Nature and nurture interact with each other to make growth a challenge, but they can also work together to help us find true happiness.
One of the toughest realities of life is that the most difficult and painful areas are often the ones that we most need to grow in. It might be a particular physical challenge (e.g., overeating), or the way that we communicate with others, or our response to repeated anxiety.
Whatever the areas, what I am speaking of here often involves longstanding habits or aspects of our temperament that usually developed early in life, sometimes related to various experiences that we have had.
For example, a particular style of handling interactions with others might be the product of our temperament, a style used by our parents, and a few key experiences that left a lasting impression on us, among other factors. Almost always the question isn’t whether it is nature or nurture, but rather it is just how nature and nurture interact with each other.
Regardless of the underlying reasons for who we are, and the habits and perspectives we embrace, the reality is that very often we’re confronted with roles and situations in our adult lives that challenge these modes of operation. It might be particular demands at work or home that force us to deal more effectively with our tendency to avoid uncomfortable interactions.
It might be our relationships with those close to us who challenge us to be open to new changes or opportunities in our lives which we aren’t comfortable taking on.
Or it might simply be the passage of time, and the fact that changes in our mind and body (e.g., decreased metabolism) might behoove us to alter our lifestyle in a more healthy way.
As people who are naturally set in our ways (for various reasons), the idea of changing longtime patterns or “defaults” is often met with resistance. We can easily rationalize why it doesn’t need to happen, or there is no guarantee it is going to work, or even that it is just too painful and hard of an undertaking. Depending on how far we get in the discernment of potential change, there is undoubtedly an internal battle that ensues, which is easily as, or is more disconcerting, than appears above the surface.
Putting up obstacles
Yet, here again we are confronted with God’s natural law and his design of human beings and the world.
While I am convinced that God is a merciful Creator, who understands the dissonance we feel when pushed to change, it is self-evident that he created us as complex beings who are constantly in need of growth, not just so we can flourish, but also so those around us and our communities can, too.
So while it is quite human to find reasons and excuses to not be open to various changes and growth, when we do this I daresay that —often not intentionally— we are rejecting God and His design in the process.
Again, as beings best understood and valued by the Creator, it is likely that God recognizes that our intent is not to reject Him, but rather that we are just anxious and overwhelmed by what it would mean to alter a pattern of behavior or perspective that has long been our mainstay.
Still, in some ways, when we close a door on potential growth, and avenues of greater flourishing, it’s like we are picking and choosing from the whole being God created us to be.
In effect, we are saying to God, “I’ll do that and that, but there is NO WAY I am doing that! Or if you want me to do that, you are going to have to work a miracle with me, because I don’t even know where to begin.”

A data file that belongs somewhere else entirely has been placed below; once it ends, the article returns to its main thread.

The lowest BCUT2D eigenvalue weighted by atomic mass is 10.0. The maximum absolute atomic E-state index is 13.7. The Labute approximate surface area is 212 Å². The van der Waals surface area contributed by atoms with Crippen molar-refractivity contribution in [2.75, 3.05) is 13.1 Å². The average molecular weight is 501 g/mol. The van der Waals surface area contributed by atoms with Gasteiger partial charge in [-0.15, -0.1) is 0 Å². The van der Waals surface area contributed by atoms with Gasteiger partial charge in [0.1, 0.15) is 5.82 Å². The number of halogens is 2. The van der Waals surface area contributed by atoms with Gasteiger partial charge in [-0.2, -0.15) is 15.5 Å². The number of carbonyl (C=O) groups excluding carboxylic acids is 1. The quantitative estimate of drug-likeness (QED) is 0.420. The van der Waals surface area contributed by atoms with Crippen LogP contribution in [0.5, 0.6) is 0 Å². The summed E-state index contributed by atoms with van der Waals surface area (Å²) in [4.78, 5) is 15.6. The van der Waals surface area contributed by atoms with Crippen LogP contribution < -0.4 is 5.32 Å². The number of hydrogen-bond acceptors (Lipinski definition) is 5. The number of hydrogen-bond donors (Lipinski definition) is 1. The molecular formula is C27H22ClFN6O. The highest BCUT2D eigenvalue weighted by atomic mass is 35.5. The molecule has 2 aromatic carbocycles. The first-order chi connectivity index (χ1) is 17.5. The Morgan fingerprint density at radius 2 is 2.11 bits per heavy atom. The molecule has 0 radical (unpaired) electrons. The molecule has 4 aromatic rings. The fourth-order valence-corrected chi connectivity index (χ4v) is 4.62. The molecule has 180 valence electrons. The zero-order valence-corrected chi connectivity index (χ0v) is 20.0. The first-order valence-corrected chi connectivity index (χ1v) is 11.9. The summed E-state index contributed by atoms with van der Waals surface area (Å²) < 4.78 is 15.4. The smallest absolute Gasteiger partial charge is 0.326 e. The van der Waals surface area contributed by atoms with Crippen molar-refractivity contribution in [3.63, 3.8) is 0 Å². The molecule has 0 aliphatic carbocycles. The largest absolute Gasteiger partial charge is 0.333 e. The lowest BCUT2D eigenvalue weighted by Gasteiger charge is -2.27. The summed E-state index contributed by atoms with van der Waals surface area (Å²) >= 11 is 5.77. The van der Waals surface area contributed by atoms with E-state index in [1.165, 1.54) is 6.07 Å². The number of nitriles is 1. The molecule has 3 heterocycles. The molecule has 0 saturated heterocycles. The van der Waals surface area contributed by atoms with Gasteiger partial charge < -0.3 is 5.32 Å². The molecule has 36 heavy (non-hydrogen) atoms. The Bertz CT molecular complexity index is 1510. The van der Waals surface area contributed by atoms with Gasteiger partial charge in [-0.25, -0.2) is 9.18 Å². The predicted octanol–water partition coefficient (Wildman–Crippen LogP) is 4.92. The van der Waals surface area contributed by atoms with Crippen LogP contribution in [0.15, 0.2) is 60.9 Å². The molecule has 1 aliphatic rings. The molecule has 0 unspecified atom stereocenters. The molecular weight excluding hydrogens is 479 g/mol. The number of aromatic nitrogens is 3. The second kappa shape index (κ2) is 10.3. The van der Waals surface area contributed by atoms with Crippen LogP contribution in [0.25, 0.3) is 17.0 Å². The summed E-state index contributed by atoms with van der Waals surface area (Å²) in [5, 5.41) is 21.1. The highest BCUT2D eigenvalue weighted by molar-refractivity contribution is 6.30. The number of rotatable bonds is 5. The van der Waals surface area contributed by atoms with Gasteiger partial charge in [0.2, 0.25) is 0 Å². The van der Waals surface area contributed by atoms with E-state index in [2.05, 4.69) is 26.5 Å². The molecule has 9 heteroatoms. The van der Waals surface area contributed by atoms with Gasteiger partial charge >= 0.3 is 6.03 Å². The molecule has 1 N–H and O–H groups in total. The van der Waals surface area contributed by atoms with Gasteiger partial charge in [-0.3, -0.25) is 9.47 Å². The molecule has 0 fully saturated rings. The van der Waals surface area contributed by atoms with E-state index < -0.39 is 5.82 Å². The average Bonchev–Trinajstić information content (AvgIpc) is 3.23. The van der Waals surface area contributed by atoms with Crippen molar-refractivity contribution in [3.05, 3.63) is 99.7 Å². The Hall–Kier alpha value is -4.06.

In doing so, we are basically telling God that we refuse to use our capacity for His purposes, even though we’ve been given the capabilities and resources to at least make a reasonable, concerted effort to do so.
Again, while all this is understandable, it’s as if we’re preventing a fuller expression of the being (self) that He created.
Doing vs. becoming
Recently, I was having a conversation with a couple of church leaders after presenting on the topic of wholiness. We were talking about how many people view the Christian faith as first and foremost one of doing and not of becoming.
While the former is an important and necessary aspect of our Church and our faith in many ways, it is theologically well understood that the essence of our faith, the most important pursuit, is becoming who God calls us to be.
Yet, often times, we assume that if we are doing the right things (e.g., going to church, tithing, volunteering for functions), we’ll be “taken care of.” In the process of this discussion, one of the leaders specifically characterized a few particular parishioners who repeatedly volunteered for church functions.
While noble and conscientious in many ways, he noted that they have such an irritable, abrasive manner that it makes it very difficult to be around them. And yet based on previous discussions, this area of growth didn’t seem to be equated with religiosity in the same way that all the “doing” had been.
In the end, it’s really a question of what we want for this life, and what we don’t.
It’s understandable that sometimes, as autonomous beings, our biological temperament, past experiences, and basic desires drive us towards a particular “way of operating” even if other reasonable options remain that could open up new horizons.
Yet we should know that thousands of years of theological understanding and thousands of scientific studies support a simple idea. That is, the better we align with God’s design of who we are, the happier, healthier, and more harmonious people we will be.
While pursuing positive growth isn’t as simple as just making a choice, it is reasonable to say that starting this process is as simple as orienting our will in a “can do” direction, not a “can’t (or won’t) do” mindset. When we open up our will to a possibility of change, we are opening ourselves to His will, too.